plans tbr the cenvemtnm 411
urged to mease a 3|B«tsi «fter ter*
be in attenuanve
eagle vs TLzm 'ssxr*
PICM1C AT SHE FM»
The S5p£ie Cteeis. +-EE Ottffc tee
aether with thesr anuiiee am *
number at rr’enUS. astjuyeeti p*e
mc dinner a :he Sre wane iStrr
day. Sept, 3.
uiedge Following "he
meeting those i__
a demonstration pw ay dim
Wadsworth am Waiter Sre ate
uagmg. "ftting am aowtg at
cattle, after which ce cream am
cage was oeanjed.
The Snowing
were present: Mr
Scbeiotf. SBr. am
worth am tenniy.
ke. Mb. am Mts. Toon %ws ant
family. SB*, am Mbs 3. £ 3dmm
and Sandy. SB* am Mbs Chnrray
Mitchell am family. Mbs, £onn
Darner. Mtedyn ®ros Mfc asm
Mbs Arthur Q'Mteil am tumly.
Mamie Q’^fedl and "he 3oy Met
son children.
COB r '.BENTXL. FLOAT LCP3
FtBST SCBCISS AT WiJMtBB
3ft- and 3ft s» 3ct Casey aske.
sm. Timmy of: Q^NeilL and 3ft:
Casey s aster. 3ft s. Dbene Dfctuuu:
<rf Kvam 3Ecn.. spent torn 3taN
urday urrtri Tuesday k Fnwt
S. D. Winner had a OBfidaomt
on Labor Day aid me d ‘tienr
attractions was a rvaoe n *m«
the Continental Oil CompGsiy v
float won tost prize. 3ft*. Chcsy
is district supervisor tor CmoiN
entai. _
3ft*. and 3fts» <3rto_ L. Bbat ye
turned to O’Neill Taesnay «w
rung hom St Lnu& 3fii- where
he attended toe summer wsbur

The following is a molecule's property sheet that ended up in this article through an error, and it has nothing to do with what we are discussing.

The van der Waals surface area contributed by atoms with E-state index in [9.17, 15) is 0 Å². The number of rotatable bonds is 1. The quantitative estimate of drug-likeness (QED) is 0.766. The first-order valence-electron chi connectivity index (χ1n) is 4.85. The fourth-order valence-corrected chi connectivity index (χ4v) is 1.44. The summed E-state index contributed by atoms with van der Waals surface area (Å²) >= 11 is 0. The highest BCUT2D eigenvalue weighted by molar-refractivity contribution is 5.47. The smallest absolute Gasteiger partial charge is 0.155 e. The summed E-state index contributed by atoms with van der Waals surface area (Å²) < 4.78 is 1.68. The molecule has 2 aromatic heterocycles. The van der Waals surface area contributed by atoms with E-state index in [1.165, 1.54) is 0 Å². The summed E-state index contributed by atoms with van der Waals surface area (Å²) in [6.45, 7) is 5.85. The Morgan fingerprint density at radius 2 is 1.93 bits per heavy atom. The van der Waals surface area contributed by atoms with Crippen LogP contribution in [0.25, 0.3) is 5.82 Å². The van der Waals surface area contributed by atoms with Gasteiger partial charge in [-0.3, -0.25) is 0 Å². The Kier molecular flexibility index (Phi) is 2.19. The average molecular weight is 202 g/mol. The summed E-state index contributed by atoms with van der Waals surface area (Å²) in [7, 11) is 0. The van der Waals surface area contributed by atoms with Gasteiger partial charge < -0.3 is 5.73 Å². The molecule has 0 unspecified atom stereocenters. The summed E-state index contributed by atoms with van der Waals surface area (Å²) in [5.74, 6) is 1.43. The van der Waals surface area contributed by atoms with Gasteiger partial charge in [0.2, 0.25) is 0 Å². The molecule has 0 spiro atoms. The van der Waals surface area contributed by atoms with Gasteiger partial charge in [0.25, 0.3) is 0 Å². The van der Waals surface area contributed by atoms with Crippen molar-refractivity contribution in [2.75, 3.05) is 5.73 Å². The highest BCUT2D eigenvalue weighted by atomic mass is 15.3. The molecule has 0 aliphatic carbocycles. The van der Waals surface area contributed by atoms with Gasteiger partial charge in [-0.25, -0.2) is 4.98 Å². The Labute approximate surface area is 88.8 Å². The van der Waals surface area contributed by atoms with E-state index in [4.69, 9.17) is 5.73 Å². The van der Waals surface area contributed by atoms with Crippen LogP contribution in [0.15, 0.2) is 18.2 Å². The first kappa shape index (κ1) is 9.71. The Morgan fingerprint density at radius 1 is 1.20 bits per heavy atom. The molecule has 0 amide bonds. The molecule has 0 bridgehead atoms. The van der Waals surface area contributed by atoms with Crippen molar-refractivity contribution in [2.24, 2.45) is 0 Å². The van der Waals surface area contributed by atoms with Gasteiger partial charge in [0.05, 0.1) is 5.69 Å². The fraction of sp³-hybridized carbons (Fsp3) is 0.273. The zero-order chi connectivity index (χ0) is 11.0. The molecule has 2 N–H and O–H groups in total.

of the George Warren 3*rrwn
School of Social Worst uf St
Louis University Hhrmite to*
O'Neill they visited -esiitrvw ant
friends m. Trenton. 3fd» am Lin
coin ami attended toe Nenrassa
State Fair while n Lanroin. 3ft:
Fox is heict supervisor tor dm
Nebraska Sate Department ad
Public Assistance and Child T*a
fare. 3ftss 3faoei Stuitei was toitt.
supervisor here during toe HN
porta con Line tor
dsy and ttartod wording at toe
county treasurer^ rfCce.
tunrmteBM
mUSTWT
! 1
Hi *¥ II CAMS
mmvum
O0W
is i fLxm
m* -amt felt: m lamat,,
i te e i naemta » taam ias:
3-Ida- ^wbmb: «Q ctaafc alter
at ma£ * «a
*DJE#Y tors so
mmmmwL
TM*. 3T &T*Ui
4
| <
feM i
"
rtut r-.ar * picnir
nnncr
?rrg» Crninel:.'
fc , win, teavf Frr
' f«* "I a f^airf tl*
ttWt trier name Ttu evenmf
piaymf puct one K»
Jaratet wot
witfc a 1/wely
aa& iron, ftu dm.
HUGE ENROLLMENT
AT PUBLIC SCHOOL
A total atf 45; pupils enrolled
rr. the DWelll public school this
week Therf ait S3 pupils in the
granet and 2SX students register
ec hr high school training The
enrollment compares favorably
with test year when there were
S*- grate pupils tot first week
of school anc 3 If high school stu
dents The enrollment according
tt ft— & m follows
Emdergarter _9ft
kt; Grade -99
lad Grade __2*
3rd Grade_17
4tr. Grate -S
1th Grate _2?
«tt Grade _27
7th Grate _22
Rtfc Grate _2S
Ward _ 6
Total_—
w«jS School
Fresrinnen ._
Sophomore _